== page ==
On returning to London from his sojourn in Italy, Northcote was hoping to set himself up as a portrait painter. But, lacking a patron and experiencing considerable competition from among others the newly arrived and highly regarded Cornishman John Opie, he turned of necessity to painting "small historical and fancy subjects from the most popular authors of the day, as such subjects are sure of sale amongst the minor print-dealers, being done in a short time, and for a small price. 2, p200"

In Northcote's day the sale of prints was an important source of extra income for an aspiring professional painter; it was important to work in partnership with a competent engraver and to paint images that would appeal to the public.

One popular print of a Northcote painting from this period depicted a recent shipwreck: that of Captain Englefield and eleven of his crew who survived in a small boat after the sinking of the man-of-war Centaur on return from Jamaica. The print of this scene by Thomas Gaugain is shown alongside. Gaugain was a French engraver and publisher who collaborated with Northcote on many occasions, and was his engraver of choice.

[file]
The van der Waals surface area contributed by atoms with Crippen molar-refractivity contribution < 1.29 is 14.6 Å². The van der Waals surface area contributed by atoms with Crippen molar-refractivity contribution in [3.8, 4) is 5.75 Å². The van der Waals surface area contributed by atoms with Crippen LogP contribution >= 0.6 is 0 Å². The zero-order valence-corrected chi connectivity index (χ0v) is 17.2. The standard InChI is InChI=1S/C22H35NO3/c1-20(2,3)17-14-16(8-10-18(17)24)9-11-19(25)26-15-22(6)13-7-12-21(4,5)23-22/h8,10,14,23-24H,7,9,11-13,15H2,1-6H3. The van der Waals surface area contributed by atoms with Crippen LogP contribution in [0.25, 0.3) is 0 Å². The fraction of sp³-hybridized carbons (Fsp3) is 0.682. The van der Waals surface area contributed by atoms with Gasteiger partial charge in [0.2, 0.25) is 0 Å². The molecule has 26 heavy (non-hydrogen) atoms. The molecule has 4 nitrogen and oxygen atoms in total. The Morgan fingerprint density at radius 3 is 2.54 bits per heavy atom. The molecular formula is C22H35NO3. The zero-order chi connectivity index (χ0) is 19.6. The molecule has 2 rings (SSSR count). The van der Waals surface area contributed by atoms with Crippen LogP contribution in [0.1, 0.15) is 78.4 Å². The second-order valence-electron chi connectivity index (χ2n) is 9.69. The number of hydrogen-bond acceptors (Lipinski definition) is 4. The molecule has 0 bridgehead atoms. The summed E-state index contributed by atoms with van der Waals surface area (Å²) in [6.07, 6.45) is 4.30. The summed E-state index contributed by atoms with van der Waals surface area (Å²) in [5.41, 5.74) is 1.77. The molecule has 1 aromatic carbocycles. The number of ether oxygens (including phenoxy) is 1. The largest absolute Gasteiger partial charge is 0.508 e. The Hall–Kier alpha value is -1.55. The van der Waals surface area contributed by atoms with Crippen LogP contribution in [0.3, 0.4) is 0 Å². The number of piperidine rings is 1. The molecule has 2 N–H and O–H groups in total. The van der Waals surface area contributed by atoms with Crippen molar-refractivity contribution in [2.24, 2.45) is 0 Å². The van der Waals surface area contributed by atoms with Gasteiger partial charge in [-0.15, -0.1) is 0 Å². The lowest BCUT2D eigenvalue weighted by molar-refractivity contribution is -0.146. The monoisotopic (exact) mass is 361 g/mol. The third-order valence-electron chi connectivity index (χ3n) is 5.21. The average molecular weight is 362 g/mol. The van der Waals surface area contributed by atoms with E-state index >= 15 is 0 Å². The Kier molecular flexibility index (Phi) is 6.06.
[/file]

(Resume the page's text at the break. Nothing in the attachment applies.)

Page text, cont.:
Aiming to capitalise on a revival of interest in Shakespeare in the late 18th century, in 1786 the publisher John Boydell and his nephew Josiah embarked on an ambitious scheme to promote historical painting in London. The Boydells' scheme had three elements: a purpose-built gallery to exhibit specially commissioned paintings of scenes from Shakespeare by leading contemporary artists, an illustrated edition of Shakespeare's plays, and a folio of prints from the gallery items.

Northcote was commissioned to contribute canvases to the Boydell collection from its inception, and later claimed credit for inspiring the Boydells to embark on their project:

..the 'Murder of the Princes in the Tower' was painted previously to this scheme and had been some little time in Boydell's possession before the splendid edition of Shakespeare had been thought upon. This picture had been publicly exhibited at his house in Cheapside, and it seems not unlikely that this very picture first suggested the scheme to their minds, as it had been greatly noticed and admired. 2, p205

An intriguing connection between the 'Murder of the Princes' and his 'Death of Wat Tyler'[note 2], a large canvas also painted for Alderman Boydell who was Lord Mayor of London by this time, is revealed in this anecdote from Northcote's memoirs: